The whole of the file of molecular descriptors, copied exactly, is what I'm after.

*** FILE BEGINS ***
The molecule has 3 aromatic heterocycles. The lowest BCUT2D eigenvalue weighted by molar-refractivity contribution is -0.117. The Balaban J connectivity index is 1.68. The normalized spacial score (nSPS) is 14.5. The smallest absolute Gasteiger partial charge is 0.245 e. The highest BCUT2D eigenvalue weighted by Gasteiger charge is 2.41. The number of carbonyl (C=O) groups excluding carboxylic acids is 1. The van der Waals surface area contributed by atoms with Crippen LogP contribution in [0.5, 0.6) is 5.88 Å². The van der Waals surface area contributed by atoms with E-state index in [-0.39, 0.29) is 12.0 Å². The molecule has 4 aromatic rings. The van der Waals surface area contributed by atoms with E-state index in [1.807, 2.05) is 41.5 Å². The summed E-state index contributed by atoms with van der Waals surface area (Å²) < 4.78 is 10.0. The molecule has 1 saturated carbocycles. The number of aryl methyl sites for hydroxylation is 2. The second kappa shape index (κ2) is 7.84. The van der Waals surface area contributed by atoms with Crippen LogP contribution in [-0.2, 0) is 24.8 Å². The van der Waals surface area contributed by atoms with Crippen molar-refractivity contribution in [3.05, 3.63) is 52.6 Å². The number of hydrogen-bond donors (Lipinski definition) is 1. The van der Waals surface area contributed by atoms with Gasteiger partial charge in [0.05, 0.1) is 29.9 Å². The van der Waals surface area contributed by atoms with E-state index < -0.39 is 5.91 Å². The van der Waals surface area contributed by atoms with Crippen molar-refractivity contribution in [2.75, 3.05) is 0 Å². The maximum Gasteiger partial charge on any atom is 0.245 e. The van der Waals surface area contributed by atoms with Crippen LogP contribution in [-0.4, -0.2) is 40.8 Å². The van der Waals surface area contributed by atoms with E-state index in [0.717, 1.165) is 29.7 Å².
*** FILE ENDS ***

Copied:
The molecule has 3 aromatic heterocycles. The lowest BCUT2D eigenvalue weighted by molar-refractivity contribution is -0.117. The Balaban J connectivity index is 1.68. The normalized spacial score (nSPS) is 14.5. The smallest absolute Gasteiger partial charge is 0.245 e. The highest BCUT2D eigenvalue weighted by Gasteiger charge is 2.41. The number of carbonyl (C=O) groups excluding carboxylic acids is 1. The van der Waals surface area contributed by atoms with Crippen LogP contribution in [0.5, 0.6) is 5.88 Å². The van der Waals surface area contributed by atoms with E-state index in [-0.39, 0.29) is 12.0 Å². The molecule has 4 aromatic rings. The van der Waals surface area contributed by atoms with E-state index in [1.807, 2.05) is 41.5 Å². The summed E-state index contributed by atoms with van der Waals surface area (Å²) < 4.78 is 10.0. The molecule has 1 saturated carbocycles. The number of aryl methyl sites for hydroxylation is 2. The second kappa shape index (κ2) is 7.84. The van der Waals surface area contributed by atoms with Crippen LogP contribution in [-0.2, 0) is 24.8 Å². The van der Waals surface area contributed by atoms with Crippen molar-refractivity contribution in [3.05, 3.63) is 52.6 Å². The number of hydrogen-bond donors (Lipinski definition) is 1. The van der Waals surface area contributed by atoms with Gasteiger partial charge in [0.05, 0.1) is 29.9 Å². The van der Waals surface area contributed by atoms with E-state index < -0.39 is 5.91 Å². The van der Waals surface area contributed by atoms with Crippen molar-refractivity contribution in [2.75, 3.05) is 0 Å². The maximum Gasteiger partial charge on any atom is 0.245 e. The van der Waals surface area contributed by atoms with Crippen LogP contribution in [-0.4, -0.2) is 40.8 Å². The van der Waals surface area contributed by atoms with E-state index in [0.717, 1.165) is 29.7 Å².